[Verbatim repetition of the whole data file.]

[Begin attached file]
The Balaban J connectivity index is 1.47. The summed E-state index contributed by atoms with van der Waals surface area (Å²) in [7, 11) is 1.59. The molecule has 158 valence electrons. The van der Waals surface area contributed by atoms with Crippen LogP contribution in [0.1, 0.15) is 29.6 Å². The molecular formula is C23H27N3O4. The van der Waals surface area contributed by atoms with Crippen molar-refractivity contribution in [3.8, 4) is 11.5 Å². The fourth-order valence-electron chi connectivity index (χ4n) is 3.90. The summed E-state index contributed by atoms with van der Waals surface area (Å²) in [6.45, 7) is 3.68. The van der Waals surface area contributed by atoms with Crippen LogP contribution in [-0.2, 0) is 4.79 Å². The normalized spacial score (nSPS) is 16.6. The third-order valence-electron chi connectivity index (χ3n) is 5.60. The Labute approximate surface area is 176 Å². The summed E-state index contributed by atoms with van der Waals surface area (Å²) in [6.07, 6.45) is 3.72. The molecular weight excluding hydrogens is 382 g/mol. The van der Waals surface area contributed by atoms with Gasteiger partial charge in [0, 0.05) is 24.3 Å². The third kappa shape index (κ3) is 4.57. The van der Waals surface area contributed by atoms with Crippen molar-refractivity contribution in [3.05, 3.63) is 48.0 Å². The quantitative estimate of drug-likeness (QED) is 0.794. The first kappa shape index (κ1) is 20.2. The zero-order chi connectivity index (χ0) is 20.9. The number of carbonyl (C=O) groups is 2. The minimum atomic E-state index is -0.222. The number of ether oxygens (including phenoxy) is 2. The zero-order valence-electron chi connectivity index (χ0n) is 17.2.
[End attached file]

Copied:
The Balaban J connectivity index is 1.47. The summed E-state index contributed by atoms with van der Waals surface area (Å²) in [7, 11) is 1.59. The molecule has 158 valence electrons. The van der Waals surface area contributed by atoms with Crippen LogP contribution in [0.1, 0.15) is 29.6 Å². The molecular formula is C23H27N3O4. The van der Waals surface area contributed by atoms with Crippen molar-refractivity contribution in [3.8, 4) is 11.5 Å². The fourth-order valence-electron chi connectivity index (χ4n) is 3.90. The summed E-state index contributed by atoms with van der Waals surface area (Å²) in [6.45, 7) is 3.68. The van der Waals surface area contributed by atoms with Crippen LogP contribution in [-0.2, 0) is 4.79 Å². The normalized spacial score (nSPS) is 16.6. The third-order valence-electron chi connectivity index (χ3n) is 5.60. The Labute approximate surface area is 176 Å². The summed E-state index contributed by atoms with van der Waals surface area (Å²) in [6.07, 6.45) is 3.72. The molecular weight excluding hydrogens is 382 g/mol. The van der Waals surface area contributed by atoms with Gasteiger partial charge in [0, 0.05) is 24.3 Å². The third kappa shape index (κ3) is 4.57. The van der Waals surface area contributed by atoms with Crippen molar-refractivity contribution in [3.05, 3.63) is 48.0 Å². The quantitative estimate of drug-likeness (QED) is 0.794. The first kappa shape index (κ1) is 20.2. The zero-order chi connectivity index (χ0) is 20.9. The number of carbonyl (C=O) groups is 2. The minimum atomic E-state index is -0.222. The number of ether oxygens (including phenoxy) is 2. The zero-order valence-electron chi connectivity index (χ0n) is 17.2.